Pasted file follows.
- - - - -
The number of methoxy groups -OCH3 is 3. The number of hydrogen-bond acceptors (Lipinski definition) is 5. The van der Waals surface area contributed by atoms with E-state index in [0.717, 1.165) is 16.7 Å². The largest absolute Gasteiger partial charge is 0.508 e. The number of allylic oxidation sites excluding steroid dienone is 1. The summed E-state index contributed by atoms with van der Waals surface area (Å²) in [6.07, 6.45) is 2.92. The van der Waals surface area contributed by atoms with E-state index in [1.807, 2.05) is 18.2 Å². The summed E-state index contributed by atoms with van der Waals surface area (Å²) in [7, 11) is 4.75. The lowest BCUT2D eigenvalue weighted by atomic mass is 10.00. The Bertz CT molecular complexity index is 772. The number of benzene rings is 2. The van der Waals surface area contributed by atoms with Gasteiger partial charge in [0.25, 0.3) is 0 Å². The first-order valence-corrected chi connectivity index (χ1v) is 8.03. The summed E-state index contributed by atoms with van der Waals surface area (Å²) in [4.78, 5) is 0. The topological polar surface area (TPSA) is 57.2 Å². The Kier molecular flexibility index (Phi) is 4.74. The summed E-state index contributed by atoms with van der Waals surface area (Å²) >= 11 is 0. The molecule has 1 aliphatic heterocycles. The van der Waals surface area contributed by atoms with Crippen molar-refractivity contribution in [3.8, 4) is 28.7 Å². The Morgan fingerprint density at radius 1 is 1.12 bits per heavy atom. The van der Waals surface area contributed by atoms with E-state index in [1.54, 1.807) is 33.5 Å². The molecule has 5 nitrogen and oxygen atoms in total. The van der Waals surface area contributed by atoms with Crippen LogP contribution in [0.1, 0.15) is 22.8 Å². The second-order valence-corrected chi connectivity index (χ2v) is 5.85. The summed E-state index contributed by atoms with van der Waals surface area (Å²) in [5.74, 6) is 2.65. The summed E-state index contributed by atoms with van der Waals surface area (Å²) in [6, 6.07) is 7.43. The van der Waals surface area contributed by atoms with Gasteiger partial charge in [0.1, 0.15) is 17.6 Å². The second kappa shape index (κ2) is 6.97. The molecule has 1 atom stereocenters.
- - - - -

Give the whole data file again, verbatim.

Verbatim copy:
The number of methoxy groups -OCH3 is 3. The number of hydrogen-bond acceptors (Lipinski definition) is 5. The van der Waals surface area contributed by atoms with E-state index in [0.717, 1.165) is 16.7 Å². The largest absolute Gasteiger partial charge is 0.508 e. The number of allylic oxidation sites excluding steroid dienone is 1. The summed E-state index contributed by atoms with van der Waals surface area (Å²) in [6.07, 6.45) is 2.92. The van der Waals surface area contributed by atoms with E-state index in [1.807, 2.05) is 18.2 Å². The summed E-state index contributed by atoms with van der Waals surface area (Å²) in [7, 11) is 4.75. The lowest BCUT2D eigenvalue weighted by atomic mass is 10.00. The Bertz CT molecular complexity index is 772. The number of benzene rings is 2. The van der Waals surface area contributed by atoms with Gasteiger partial charge in [0.25, 0.3) is 0 Å². The first-order valence-corrected chi connectivity index (χ1v) is 8.03. The summed E-state index contributed by atoms with van der Waals surface area (Å²) in [4.78, 5) is 0. The topological polar surface area (TPSA) is 57.2 Å². The Kier molecular flexibility index (Phi) is 4.74. The summed E-state index contributed by atoms with van der Waals surface area (Å²) >= 11 is 0. The molecule has 1 aliphatic heterocycles. The van der Waals surface area contributed by atoms with Crippen molar-refractivity contribution in [3.8, 4) is 28.7 Å². The Morgan fingerprint density at radius 1 is 1.12 bits per heavy atom. The van der Waals surface area contributed by atoms with E-state index in [1.54, 1.807) is 33.5 Å². The molecule has 5 nitrogen and oxygen atoms in total. The van der Waals surface area contributed by atoms with Crippen LogP contribution in [0.1, 0.15) is 22.8 Å². The second-order valence-corrected chi connectivity index (χ2v) is 5.85. The summed E-state index contributed by atoms with van der Waals surface area (Å²) in [5.74, 6) is 2.65. The summed E-state index contributed by atoms with van der Waals surface area (Å²) in [6, 6.07) is 7.43. The van der Waals surface area contributed by atoms with Gasteiger partial charge in [0.1, 0.15) is 17.6 Å². The second kappa shape index (κ2) is 6.97. The molecule has 1 atom stereocenters.